Monday, November 28, 2016

The Dress

We had a very busy week between Thanksgiving, family visiting, meeting our future daughter in law for the first time, and working on the muslin for Alex's dress. Amanda is delightful and we already adore her. She and Josh are perfect for each other.  It was a great week and our Thanksgiving was wonderful.  

Onto the dress!
I traced the pattern and made a muslin.  It was too small. To me my dd doesn't look any larger than she was when I took her measurements a couple of years ago.  Don't assume anything.  She has done a lot of climbing in the last couple of years and she has gained muscle mass and about 10 lbs.  Wider shoulders too.  I decided not to retrace the pattern, so boring and time consuming and altered the larger size and did a tissue fitting, at least of the bodice.  I ended up using a size 10 at the shoulders and upper body and enlarging to a 12 for the waist and a 14 at her low hip.  This is going by her upper bust, waist and hip measurements.  The alterations I made were a 1" fba, a sway back of about an inch and a rounded upper back, and I lowered the princess seam.  I kept a piece of narrow elastic tied at her waist to check the length and it made pinpointing her back issue easy.  I then made a muslin of the bodice and skirt, fitting the bodice and skirt separately before attaching the skirt.  I used the size 12 measurements to enlarge the skirt and didn't recut it.  It was too big as was the bodice at the waist.  Afterwards I realized that while I had lowered  the skirt waist to where her waist is, because we wanted to emphasize it, I forgot that, duh, the waist gets larger if you lower it 5/8".  Even if I had lowered it by folding out the 5/8" below the waist it would have been too big because it was meant to be above the waist, so larger to begin with.  I ended up taking in the waist and the upper hip curve.  She is straighter from waist to hip than Burda drafts the hip.  I also have to move the shoulder seam back a bit.  When she tried it on she found the neckline too high, and this has got to be the only time I've ever found a V neck on Burda to be too high! I pinned it under until she liked it.  I also cut the back V deeper.  The gored skirt is very flattering on her and she was happy.  The biggest issue I have is that she was instructed to bring a good bra.  What she considered her best bra was sorely lacking.  She will be back at spring break with good underwear and shoes!  Anyone know of a good lingerie store in Austin?  She says that she is willing to travel to Dallas or Houston so any suggestion will be greatly appreciated!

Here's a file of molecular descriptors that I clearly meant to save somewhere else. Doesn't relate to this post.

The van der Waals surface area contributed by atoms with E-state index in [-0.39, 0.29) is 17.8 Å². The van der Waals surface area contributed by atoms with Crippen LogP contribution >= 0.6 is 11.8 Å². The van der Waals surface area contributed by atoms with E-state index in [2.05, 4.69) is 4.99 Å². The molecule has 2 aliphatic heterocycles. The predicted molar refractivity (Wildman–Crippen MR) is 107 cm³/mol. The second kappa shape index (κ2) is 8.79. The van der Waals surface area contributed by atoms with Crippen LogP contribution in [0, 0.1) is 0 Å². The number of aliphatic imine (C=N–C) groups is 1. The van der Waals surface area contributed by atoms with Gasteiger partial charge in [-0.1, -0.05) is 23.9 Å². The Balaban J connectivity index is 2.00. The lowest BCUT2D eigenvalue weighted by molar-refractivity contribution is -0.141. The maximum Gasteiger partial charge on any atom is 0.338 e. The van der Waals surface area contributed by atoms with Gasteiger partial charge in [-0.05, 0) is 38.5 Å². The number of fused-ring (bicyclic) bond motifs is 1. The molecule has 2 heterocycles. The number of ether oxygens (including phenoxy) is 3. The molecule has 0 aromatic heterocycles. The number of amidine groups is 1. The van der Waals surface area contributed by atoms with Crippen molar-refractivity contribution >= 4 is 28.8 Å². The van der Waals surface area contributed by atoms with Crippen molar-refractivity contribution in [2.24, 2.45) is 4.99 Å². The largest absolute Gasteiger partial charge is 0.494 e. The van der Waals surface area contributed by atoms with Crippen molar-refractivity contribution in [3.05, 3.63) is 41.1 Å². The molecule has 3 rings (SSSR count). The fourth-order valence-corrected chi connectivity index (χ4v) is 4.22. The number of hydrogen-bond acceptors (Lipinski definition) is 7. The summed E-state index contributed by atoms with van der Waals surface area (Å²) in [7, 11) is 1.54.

The bodice is  princess seamed with a gathered bias overlay and I am concerned that the princess seam won't have the correct placement because the bra wasn't good. Since the upper layer is going to be either chiffon or georgette I don't want to have to rip it.  I am thinking of hand basting the dress to make it easier to alter.  I will also cut wide seam allowances.

I sent for fabric samples from Emmonesock, Alex picked up some samples from Mood, and I just called Banksville Designer fabrics for more samples.  I made Alex's bat mitzvah party dress with fabric from them 17 years ago, long before internet fabric shopping. I wish that they had a commercial website, but if you know what you want they are a great resource for well priced, high quality fabrics.





These were taken before I lowered the neckline front and back.  She wants a 'hint' of cleavage.  There's  twirling going on in the last photo. Skirt perfect for it.  There will be a gathered overlay on the waistband that I left off.  Fitting this was a lot easier than I anticipated, these are pretty basic alterations that were easy to pinpoint.  
I've got some winter sewing for myself before I tackle her dress.  I need to get a roll of tissue paper too before I cut the dress.  Does anyone have a good source?

Monday, November 21, 2016

A Wedding Dress!


Our daughter Alex is getting married!  It's going to be here on Long Island next August.  We live in a very pretty area and we've got a couple of places to look at for the ceremony that are close to the house where we are going to have the wedding lunch.  Yes, I am going to make her wedding dress. She is here for the week and I am working on a muslin.  I sent her to try on dresses, one for style, and two for color.  Texas is not the place to find a simple dress.  If you want lots of bling, lace and lots of breast exposure you will be in luck.  This is not at all what Alex wants.  I found this Burda dress pattern that we both like.